This definition differs from that used in the EED in that the latter does not refer explicitly to 'central agencies' and does not exclude 'administrative departments for the administration of social security funds'. Member States could therefore, in principle, use the lists of central government bodies specified for the purposes of Council Regulation 479/2009/EC as a possible reference for establishing which institutions fall within the scope of Article 5 of the EED, while taking into account the differences mentioned above

3. As indicated, the Commission guidance on Council Regulation 479/2009/EC clarifies that for the purposes of that Regulation 'central government' consists of those non-profit institutions which are controlled and mainly financed by central government and whose competence extends over the whole economic territory. Thus central government is not limited to ministries but includes the entities which are directly dependent on them in terms of authority (i.e. are not fully autonomous) and financing. Council Regulation 479/2009/EC and the accompanying guidance provide possible criteria for Member States to establish the scope of 'central government' within the context of the EED – but are in no way binding as the EED does not include references to Council Regulation 479/2009 nor to Annex IV of the Public Procurement Directive in the context of defining ‘central government’.

4. When establishing the scope of the obligation under Article 5 of the EED, Member States should take into account Recital 17 of the EED which provides that '[…] The obligation to renovate floor area of central government buildings should apply to the administrative departments whose competence extends over the whole territory of a Member State. When in a given Member State and for a given competence no such relevant administrative department exists that covers the whole territory, the obligation should apply to those administrative departments whose competences cover collectively the whole territory'. This recital takes into account the federal structure of some Member States and is relevant for those Member States where for certain competences (such as health or education) there are no central/national government authorities which would exert control or would be the main provider of financing.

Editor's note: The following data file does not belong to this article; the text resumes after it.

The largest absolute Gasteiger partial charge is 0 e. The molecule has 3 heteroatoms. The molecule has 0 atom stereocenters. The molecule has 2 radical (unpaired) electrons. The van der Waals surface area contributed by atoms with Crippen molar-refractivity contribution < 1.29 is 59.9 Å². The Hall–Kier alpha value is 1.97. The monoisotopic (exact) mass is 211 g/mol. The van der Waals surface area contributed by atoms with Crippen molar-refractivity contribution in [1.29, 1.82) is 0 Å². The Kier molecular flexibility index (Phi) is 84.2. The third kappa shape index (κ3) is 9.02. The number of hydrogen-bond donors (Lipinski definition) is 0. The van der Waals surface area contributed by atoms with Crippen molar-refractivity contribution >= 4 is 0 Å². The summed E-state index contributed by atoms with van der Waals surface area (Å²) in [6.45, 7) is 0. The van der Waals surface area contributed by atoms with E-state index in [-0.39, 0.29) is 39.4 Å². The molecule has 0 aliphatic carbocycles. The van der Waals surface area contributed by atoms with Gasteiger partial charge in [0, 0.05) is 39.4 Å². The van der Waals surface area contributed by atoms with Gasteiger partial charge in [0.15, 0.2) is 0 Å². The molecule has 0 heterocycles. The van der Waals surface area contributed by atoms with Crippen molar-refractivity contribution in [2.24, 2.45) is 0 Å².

C. Establishing the basis for calculating the target (inventory or alternative)

5. Member States have a choice of two methods to meet the obligations of Article 5. The main obligation is laid down in Article 5(1) and the 'alternative' approach/obligation in Article 5(6). The fulfilment of either obligation is expected to lead to an equivalent targeted improvement in the energy performance of buildings, the chosen approach will mainly determine only the manner in which this target is reached.

6. Under the main obligation ('default' approach) the energy performance and surface[6] of all buildings to which Article 5 applies will need to be specified in a publicly available inventory as set out in Article 5(5), excluding however buildings exempted on the basis of Article 5(2). This task will be facilitated by the fact that Member States are already required, under Article 12 of the EPBD, to issue energy performance certificates for buildings occupied by a public authority and frequently visited by the public. This requirement under the EBPD applies as of 9 January 2013 to buildings with a total useful floor area above 500 m2, and as of 9 July 2015 above 250 m2. In line with Article 11 of the EPBD, these energy performance certificates must include: